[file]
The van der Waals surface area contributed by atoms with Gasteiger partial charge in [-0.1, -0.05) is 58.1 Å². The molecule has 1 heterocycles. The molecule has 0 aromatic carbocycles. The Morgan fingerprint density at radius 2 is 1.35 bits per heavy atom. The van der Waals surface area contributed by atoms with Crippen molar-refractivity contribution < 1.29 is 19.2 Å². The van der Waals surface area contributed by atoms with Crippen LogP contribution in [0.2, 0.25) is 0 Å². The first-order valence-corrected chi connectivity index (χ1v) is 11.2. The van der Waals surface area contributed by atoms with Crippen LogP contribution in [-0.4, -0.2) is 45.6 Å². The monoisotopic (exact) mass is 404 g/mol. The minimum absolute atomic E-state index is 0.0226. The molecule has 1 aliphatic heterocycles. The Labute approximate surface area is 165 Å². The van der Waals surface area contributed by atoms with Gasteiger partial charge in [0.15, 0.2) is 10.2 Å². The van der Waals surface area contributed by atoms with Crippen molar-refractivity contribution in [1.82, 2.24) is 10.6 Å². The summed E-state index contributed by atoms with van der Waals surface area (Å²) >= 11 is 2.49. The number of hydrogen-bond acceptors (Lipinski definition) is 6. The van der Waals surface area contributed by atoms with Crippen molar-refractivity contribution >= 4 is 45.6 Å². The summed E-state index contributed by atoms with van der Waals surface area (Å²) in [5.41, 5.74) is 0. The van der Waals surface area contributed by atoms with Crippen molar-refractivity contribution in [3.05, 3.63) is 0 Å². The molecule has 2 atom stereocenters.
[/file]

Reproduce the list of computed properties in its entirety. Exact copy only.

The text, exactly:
The van der Waals surface area contributed by atoms with Gasteiger partial charge in [-0.1, -0.05) is 58.1 Å². The molecule has 1 heterocycles. The molecule has 0 aromatic carbocycles. The Morgan fingerprint density at radius 2 is 1.35 bits per heavy atom. The van der Waals surface area contributed by atoms with Crippen molar-refractivity contribution < 1.29 is 19.2 Å². The van der Waals surface area contributed by atoms with Crippen LogP contribution in [0.2, 0.25) is 0 Å². The first-order valence-corrected chi connectivity index (χ1v) is 11.2. The van der Waals surface area contributed by atoms with Crippen LogP contribution in [-0.4, -0.2) is 45.6 Å². The monoisotopic (exact) mass is 404 g/mol. The minimum absolute atomic E-state index is 0.0226. The molecule has 1 aliphatic heterocycles. The Labute approximate surface area is 165 Å². The van der Waals surface area contributed by atoms with Gasteiger partial charge in [0.15, 0.2) is 10.2 Å². The van der Waals surface area contributed by atoms with Crippen molar-refractivity contribution in [1.82, 2.24) is 10.6 Å². The summed E-state index contributed by atoms with van der Waals surface area (Å²) >= 11 is 2.49. The number of hydrogen-bond acceptors (Lipinski definition) is 6. The van der Waals surface area contributed by atoms with Crippen molar-refractivity contribution >= 4 is 45.6 Å². The summed E-state index contributed by atoms with van der Waals surface area (Å²) in [5.41, 5.74) is 0. The van der Waals surface area contributed by atoms with Crippen molar-refractivity contribution in [3.05, 3.63) is 0 Å². The molecule has 2 atom stereocenters.